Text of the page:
One-way iron bridge floated for Allegan’s next riverfront hotel plan

By: 
Ryan Lewis, editor

The current plan to develop the vacant 101 Brady St. as a hotel involves narrowing a nearby road to provide more space.

Council has not voted on this plan, but they did discuss Monday, June 8, the concept of closing the westbound lane of Second Street and making it a one-way street along with the adjacent iron bridge.

City manager Joel Dye said developer CL Real Estate was in the process of perusing a purchase agreement for the land based on a preliminary design that takes advantage of the widened lot.

“They came up with a five-story hotel, 80 rooms, 26 onsite parking spaces... and a rooftop restaurant,” he said, displaying plans that showed a hotel entrance fronting Brady Street. Off the entry drive was a ramp to an underground parking garage.

That is similar in scope to a shorter, lengthier design floated earlier this year. City voters rejected the plan at a March election, as it hinged on swapping land with Mahan Park next door, displacing the beloved gazebo and terraced amphitheater.

CL Real Estate is the lone developer that showed interest in purchasing the vacant lot, currently a grassy area used during occasional riverfront festivals. In late April, the city signed a second extension of a due diligence agreement with CL Real Estate until June 30. That time was to allow CL Real Estate to form a new plan with the city for the land, planning delayed by all the restrictions due to the coronavirus pandemic.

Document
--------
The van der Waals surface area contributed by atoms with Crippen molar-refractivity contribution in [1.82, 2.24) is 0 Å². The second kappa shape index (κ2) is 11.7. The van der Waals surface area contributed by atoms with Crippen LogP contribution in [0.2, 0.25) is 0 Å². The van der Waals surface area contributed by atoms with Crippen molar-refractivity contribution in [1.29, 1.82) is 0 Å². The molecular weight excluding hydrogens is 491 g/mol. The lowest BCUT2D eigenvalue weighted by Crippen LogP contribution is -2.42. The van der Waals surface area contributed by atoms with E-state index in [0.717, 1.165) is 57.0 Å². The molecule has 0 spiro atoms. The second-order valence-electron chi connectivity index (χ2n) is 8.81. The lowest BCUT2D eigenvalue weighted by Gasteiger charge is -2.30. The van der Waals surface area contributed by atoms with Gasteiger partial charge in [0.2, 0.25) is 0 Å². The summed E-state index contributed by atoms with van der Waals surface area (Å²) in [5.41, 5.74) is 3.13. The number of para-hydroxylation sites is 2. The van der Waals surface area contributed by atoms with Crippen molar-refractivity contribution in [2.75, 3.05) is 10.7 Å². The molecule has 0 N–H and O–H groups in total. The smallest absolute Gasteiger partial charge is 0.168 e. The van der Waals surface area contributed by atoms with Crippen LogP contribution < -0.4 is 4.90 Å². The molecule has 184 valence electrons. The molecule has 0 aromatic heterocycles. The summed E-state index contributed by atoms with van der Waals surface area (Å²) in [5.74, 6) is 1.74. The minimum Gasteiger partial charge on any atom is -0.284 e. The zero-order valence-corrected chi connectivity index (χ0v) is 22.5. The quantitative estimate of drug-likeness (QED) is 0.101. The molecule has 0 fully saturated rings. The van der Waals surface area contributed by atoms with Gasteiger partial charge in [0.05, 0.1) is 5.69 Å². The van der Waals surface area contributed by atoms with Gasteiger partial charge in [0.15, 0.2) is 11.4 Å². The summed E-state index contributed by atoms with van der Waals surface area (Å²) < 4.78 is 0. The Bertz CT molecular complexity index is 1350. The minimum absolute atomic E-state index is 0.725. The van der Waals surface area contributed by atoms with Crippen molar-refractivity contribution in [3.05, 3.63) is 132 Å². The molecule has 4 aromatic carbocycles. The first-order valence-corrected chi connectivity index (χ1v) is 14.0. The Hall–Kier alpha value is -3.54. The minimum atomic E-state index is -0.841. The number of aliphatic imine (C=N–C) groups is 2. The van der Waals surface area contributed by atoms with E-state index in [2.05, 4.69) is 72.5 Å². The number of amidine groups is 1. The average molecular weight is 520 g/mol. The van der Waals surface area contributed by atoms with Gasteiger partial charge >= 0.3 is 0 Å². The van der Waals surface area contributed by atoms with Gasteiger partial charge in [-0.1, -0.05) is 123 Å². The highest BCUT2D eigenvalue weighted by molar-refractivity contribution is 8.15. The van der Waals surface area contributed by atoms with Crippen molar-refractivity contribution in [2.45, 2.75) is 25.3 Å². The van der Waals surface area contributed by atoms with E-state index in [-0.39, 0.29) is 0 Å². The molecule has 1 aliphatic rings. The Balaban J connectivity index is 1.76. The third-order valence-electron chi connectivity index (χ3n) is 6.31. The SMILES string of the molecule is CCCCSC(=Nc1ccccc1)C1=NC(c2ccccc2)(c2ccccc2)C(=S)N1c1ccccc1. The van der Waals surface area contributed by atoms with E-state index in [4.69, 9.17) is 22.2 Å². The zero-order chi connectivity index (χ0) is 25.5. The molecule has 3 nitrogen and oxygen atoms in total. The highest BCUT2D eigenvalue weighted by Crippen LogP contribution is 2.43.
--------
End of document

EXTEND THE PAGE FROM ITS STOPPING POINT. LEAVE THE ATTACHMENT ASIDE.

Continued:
Discuss

Dye brought the designs to the city’s planning session Monday as part of a request from council members to be apprised of where plans were headed prior to any formal presentation.

The city is proposing selling the lot for $50,000, an incentive to have it developed, since the city assessor has estimated its value at $91,192 due to its riverfront location.

Dye said the idea for changing Second Street to one-way had its roots in an 8-year-old M-89 corridor study as well as the city’s December 2018 streetscape study. Since CL Real Estate had previously said it was not interested in pursuing a hotel design constrained to a somewhat square lot, the added space from the street opened up design possibilities.

Council member Roger Bird said he favored the plan because it was important to bring in the business.

Council member Peter Hanse opposed closing on lane on the road and bridge since it would increase traffic at other lights leading out of town.

“I don’t see a great reason to do this for a developer,” Hanse said, noting he’d be more open to reducing one lane of Brady Street. “Most cities are removing their one-ways.”

Mayor Pro-tem Delora Andrus disagreed saying the Second Street lane closure also fit council’s vision for its streetscape plan.

Council member Teresa Galloway said the hotel was needed in Allegan and liked the idea that it’s roof seating faced the park to the west.

“I think it improves that viewing area,” she said. “And as far as the bridge, it’s terrible to try to pull onto Marshall Street to go left.”

Council member Dave Redding said the plan made sense.